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New Results
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Section: New Results

Game theory applied to networking

Participants : Eitan Altman, Konstantin Avrachenkov, Veeraruna Kavitha, Giovanni Neglia, Sreenath Ramanath.

Wireline networks

Participants : Eitan Altman, Giovanni Neglia.

Fairness based on Nash equilibria

In [77] , E. Altman, jointly with H. Kameda (University of Tsukuba , Japan), C. Touati and A. Legrand (Inria project-team Mescal ), has proposed a new fairness concept for resource sharing among users. The starting point is that a Nash equilibrium is often considered to be fair since it is by definition an outcome of a competition with no collusions. On the other hand, a Nash equilibrium can be non-efficient since it can be dominated by other policies. The authors establish the existence of efficient policies that are on the one hand Pareto optimal and on the other hand proportional to a Nash equilibrium. These properties are used to define a new fairness criterion.

Size-based differentiation

In [92] , E. Altman, S. Soudan, D. Divakaran and P. Primet (Inria project-team Reso ) study competitive situations that occur as a result of the differentiation between short and long flows. A long session can be presented as a number of short sessions in order to avoid being recognized and treated as a long session. The authors characterize the equilibrium.

File sharing systems

In [84] G. Neglia, together with D. Menasche, D. Towsley and S. Zilberstein (University of Massachusetts at Amherst , USA) study the problem of how to combine files into bundles in swarming systems. In particular, they analyze the case of a monopoly where a single publisher decides how to aggregate its files so as to satisfy user demands while mitigating its serving costs. They establish conditions for the existence and uniqueness of an equilibrium and have shown how the publisher's bundling strategy affects its profit. Moreover, they also consider the competitive case where bundling decisions of one publisher affect the outcome of other publishers. Using normal form games they analyze the impact of different system parameters on the Nash equilibrium.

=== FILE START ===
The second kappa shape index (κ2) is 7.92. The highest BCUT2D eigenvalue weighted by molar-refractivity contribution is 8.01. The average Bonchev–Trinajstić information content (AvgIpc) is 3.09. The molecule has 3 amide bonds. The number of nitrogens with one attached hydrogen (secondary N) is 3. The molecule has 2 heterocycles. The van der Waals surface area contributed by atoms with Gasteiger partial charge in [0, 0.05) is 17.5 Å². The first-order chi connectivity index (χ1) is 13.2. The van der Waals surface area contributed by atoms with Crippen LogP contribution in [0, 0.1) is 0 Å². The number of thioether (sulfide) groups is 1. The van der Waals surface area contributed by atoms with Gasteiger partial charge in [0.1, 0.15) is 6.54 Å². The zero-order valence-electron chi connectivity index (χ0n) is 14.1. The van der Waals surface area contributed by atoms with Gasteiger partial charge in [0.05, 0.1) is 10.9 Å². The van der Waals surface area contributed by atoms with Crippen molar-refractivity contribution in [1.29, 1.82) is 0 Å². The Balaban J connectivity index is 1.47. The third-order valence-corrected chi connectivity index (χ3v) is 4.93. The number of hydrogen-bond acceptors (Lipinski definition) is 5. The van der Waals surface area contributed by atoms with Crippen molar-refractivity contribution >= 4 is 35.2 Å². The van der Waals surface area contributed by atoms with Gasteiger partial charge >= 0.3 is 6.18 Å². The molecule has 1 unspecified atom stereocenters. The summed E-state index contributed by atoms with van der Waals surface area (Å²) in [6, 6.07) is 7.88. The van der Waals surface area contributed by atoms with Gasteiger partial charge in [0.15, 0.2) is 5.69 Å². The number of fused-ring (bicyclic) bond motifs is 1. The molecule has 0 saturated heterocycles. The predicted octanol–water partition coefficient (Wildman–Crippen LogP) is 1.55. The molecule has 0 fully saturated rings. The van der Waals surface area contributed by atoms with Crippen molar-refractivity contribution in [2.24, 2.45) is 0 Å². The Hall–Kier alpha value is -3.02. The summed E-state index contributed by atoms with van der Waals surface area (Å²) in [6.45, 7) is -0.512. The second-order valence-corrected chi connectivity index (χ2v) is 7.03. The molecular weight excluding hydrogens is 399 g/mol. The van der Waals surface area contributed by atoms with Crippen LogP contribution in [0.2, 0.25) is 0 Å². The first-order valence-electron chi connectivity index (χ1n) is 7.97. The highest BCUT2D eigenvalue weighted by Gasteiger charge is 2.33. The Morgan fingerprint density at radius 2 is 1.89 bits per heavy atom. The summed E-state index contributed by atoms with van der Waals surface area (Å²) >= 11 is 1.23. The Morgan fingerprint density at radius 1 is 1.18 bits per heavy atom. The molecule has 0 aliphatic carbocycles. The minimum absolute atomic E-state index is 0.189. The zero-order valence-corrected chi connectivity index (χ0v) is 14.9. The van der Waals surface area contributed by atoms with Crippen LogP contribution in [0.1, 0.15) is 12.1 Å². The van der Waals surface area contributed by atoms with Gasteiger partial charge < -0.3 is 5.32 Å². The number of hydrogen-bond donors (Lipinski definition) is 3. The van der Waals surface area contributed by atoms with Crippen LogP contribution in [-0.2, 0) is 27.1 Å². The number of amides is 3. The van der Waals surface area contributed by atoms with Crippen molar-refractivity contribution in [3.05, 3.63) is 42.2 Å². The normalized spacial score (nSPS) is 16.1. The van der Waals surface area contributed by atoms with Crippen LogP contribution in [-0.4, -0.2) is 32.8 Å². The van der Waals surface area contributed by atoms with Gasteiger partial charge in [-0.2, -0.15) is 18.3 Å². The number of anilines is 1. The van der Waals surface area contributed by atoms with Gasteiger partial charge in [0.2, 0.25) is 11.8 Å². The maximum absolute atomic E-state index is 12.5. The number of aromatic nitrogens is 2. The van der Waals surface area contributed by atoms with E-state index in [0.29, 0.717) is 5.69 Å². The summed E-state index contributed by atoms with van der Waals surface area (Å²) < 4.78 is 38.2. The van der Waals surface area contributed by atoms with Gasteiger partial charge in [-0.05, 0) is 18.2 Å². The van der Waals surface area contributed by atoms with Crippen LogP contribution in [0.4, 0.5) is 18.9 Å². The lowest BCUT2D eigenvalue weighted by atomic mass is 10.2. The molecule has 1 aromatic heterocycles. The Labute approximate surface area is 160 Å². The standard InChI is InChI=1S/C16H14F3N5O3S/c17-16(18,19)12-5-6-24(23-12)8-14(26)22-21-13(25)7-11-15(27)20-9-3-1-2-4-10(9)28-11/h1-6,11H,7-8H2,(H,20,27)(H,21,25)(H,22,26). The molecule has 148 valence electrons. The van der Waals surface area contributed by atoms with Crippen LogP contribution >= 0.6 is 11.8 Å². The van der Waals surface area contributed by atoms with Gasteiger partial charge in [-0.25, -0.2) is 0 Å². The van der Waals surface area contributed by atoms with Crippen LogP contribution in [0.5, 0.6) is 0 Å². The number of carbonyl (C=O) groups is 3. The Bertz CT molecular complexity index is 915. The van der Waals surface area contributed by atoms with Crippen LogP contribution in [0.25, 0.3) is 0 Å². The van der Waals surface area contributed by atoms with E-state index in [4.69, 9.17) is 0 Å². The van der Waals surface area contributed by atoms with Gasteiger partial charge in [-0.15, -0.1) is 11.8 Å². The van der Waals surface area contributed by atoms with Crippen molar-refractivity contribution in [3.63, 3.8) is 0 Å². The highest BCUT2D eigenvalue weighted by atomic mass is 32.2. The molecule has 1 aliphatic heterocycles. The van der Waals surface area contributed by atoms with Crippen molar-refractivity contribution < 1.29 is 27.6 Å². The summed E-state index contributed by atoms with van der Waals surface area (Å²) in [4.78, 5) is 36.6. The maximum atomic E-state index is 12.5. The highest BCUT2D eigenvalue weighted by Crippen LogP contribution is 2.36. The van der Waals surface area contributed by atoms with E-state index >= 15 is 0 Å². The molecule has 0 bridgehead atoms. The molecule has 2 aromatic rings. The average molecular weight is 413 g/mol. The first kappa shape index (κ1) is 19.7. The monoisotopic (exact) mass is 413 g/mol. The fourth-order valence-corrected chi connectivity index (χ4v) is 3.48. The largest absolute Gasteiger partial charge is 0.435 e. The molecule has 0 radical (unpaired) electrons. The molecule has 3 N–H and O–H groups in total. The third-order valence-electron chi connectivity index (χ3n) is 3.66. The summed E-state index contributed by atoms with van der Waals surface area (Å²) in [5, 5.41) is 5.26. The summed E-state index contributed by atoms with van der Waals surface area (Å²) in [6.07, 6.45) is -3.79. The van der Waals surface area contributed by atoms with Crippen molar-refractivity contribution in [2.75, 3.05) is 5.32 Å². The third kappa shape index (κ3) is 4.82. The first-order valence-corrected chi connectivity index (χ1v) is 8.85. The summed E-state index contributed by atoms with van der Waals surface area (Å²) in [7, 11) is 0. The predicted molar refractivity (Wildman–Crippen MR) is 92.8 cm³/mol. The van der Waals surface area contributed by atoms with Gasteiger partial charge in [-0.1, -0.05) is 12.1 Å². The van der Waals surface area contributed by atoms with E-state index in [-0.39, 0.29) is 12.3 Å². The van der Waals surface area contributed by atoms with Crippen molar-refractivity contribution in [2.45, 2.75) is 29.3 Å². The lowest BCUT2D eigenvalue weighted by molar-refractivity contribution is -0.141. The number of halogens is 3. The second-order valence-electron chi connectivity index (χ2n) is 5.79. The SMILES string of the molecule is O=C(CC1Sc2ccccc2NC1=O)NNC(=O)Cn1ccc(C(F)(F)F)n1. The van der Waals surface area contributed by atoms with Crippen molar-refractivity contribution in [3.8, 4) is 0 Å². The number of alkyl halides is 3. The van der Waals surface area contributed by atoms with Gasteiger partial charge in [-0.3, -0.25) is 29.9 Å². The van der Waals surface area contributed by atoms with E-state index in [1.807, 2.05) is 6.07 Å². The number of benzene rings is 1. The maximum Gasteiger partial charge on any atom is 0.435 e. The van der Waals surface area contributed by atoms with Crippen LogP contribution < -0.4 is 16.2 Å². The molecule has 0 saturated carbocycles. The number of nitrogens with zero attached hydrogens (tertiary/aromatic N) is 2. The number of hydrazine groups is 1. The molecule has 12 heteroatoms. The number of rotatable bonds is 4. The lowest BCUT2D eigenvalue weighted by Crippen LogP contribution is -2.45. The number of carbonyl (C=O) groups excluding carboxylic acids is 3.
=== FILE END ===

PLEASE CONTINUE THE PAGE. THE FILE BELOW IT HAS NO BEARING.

Wireless networks

Participants : Eitan Altman, Konstantin Avrachenkov, Giovanni Neglia.

Jamming in wireless networks

The problem of jamming plays an important role in ensuring the quality and security of wireless communications, especially at nowadays when wireless networks are quickly becoming ubiquitous. Jamming is a form of a denial of service attack in which an adversary can degrade the quality of the reception by creating interference. One can study jamming both in the purpose of protecting a wireless network against such attack or, on the contrary, in order to efficiently disrupt the communications of some adversary. In both cases jamming is part of a conflict for which game theory is an appropriate tool. In a series of papers [41] , [40] , [39] E. Altman, K. Avrachenkov and A. Garnaev (St. Petersburg State University , Russia) analyze the jamming in wireless networks with partial information available. In particular, in [41] they study the scenario where users do not know how jamming efforts are distributed among sub-carriers and also do not know the fading channels gains with certainty. In [40] the authors consider the scenario when a user either does not have a complete information about the total energy available to the jammer or the user is not sure if the jammer is present in the environment. In [39] the same scenarios as in [40] are considered but with a more general utility function, the $ \alpha$ -fairness utility function. Finally, in [42] the case of several jammers is investigated.